The second report was scathing of the claim that detailed reporting on FSF spending would ‘detract from the discretionary nature of this fund’ and reiterated the earlier request that quarterly statistics be published to check the effectiveness of relying on FSF payments to meet upfront childcare costs.
Government response, committee reaction
The original report had questioned the claim that under UC up to 85 per cent of childcare costs could be met, while under tax credits the proportion is 70 per cent. It noted evidence that if the childcare provisions of council tax reduction, housing benefit and tax credits combine, for many, it means 96 per cent of costs can be met under legacy benefits. The report quoted evidence that 100,000 of the poorest working parents would lose childcare support by moving to UC.8
The committee concluded that the flatlining of the level of caps on maximum childcare cost (at £646.35 for one child and £1,108.04 for two or more per month) since 2005 in tax credits and UC has made childcare unaffordable for many workers and childcare provider’s businesses less sustainable. The report had recommended that the DWP model the impact of both increasing the caps on childcare costs and increasing the proportion of costs eligible for support to 100 per cent.
In response, the government promised to provide a ‘statistical ad hoc publication’ on the impact of the caps by summer 2019.
The committee highlighted testimony that increased support for childcare costs in UC could be met by reducing the household income threshold at which tax-free childcare and 30 hours free childcare are withdrawn, which currently stands at£100,000 a year, and by increasing tax receipts paid by low-paid parents.
In reply to the original report’s recommendation that it ‘divert funding from the schemes aimed at wealthier parents…towards UC childcare’,9 the government pointed to increased spending on all childcare support schemes (£6 billion in 2019/20) and described the various schemes available to working parents with differing incomes.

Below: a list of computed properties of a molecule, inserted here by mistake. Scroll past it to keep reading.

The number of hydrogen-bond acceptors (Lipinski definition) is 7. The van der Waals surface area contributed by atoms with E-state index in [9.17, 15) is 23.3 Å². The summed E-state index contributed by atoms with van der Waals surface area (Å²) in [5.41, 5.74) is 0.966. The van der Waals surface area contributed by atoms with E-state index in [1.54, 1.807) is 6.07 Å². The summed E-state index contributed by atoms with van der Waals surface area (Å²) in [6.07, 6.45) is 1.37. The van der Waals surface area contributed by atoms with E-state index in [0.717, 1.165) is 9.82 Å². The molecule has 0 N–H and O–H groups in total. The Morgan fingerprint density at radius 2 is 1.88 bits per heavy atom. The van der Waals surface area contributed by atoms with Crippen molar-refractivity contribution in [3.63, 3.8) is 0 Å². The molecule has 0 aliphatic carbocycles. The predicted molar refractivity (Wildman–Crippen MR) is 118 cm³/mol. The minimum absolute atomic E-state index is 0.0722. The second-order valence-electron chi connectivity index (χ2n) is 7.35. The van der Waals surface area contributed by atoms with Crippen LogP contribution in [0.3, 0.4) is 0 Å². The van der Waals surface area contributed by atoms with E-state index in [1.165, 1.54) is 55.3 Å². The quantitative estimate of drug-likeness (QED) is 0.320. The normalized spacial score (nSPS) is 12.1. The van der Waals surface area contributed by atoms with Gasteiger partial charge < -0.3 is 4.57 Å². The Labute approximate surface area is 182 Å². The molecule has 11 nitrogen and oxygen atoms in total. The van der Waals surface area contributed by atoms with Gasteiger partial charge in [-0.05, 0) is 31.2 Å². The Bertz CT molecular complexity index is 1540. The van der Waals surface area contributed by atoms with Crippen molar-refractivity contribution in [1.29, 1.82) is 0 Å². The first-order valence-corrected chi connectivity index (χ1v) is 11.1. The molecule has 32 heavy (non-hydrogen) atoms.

This response met with a withering reply from the committee: ‘We assume that [the government] has actually rejected our recommendation. We would expect it to have observed the usual courtesy of explaining why it has done so.’10
The proliferation of schemes to mitigate childcare costs for workers (including UC elements, free childcare hours and the tax-free childcare scheme) was identified in the report as confusing, exacerbated by the lack of adequate information and a comprehensive childcare costs support calculator on the childcare hub at www.childcarechoices.gov.uk. The committee concluded its second report by demanding the government review its ‘curt and dismissive’ response to ‘the very serious problems that are plaguing parents’11 outlined in the original report and provide a response which ‘matches the consideration the Committee employed in an attempt to help parents to move into work’.12
Please be aware that welfare rights law and guidance change frequently. Older Bulletin articles may be out of date. Use keywords or the search function to find more recent material on this topic.
- 1. 2. Work and Pensions Committee, Twenty-Fifth Report, Universal Credit: childcare: government response to the Committee’s Twenty-Second Report, HC 2078, 11 April 2019 (‘Second report’), p3
- 3. 4. Work and Pensions Committee, Twenty-Second Report, Universal Credit: childcare, HC 1771, 23 December 2018 (‘Original report’), p5
- 5. Original report, p3
- 6. Original report, p3
- 7. Second report
- 8. Original report, p32
- 9. Original report, p26 10 Second report, p6 11 Second report, p3 12 Second report, p7
- 10. Second report, p6
- 11. Second report, p3
- 12. Second report, p7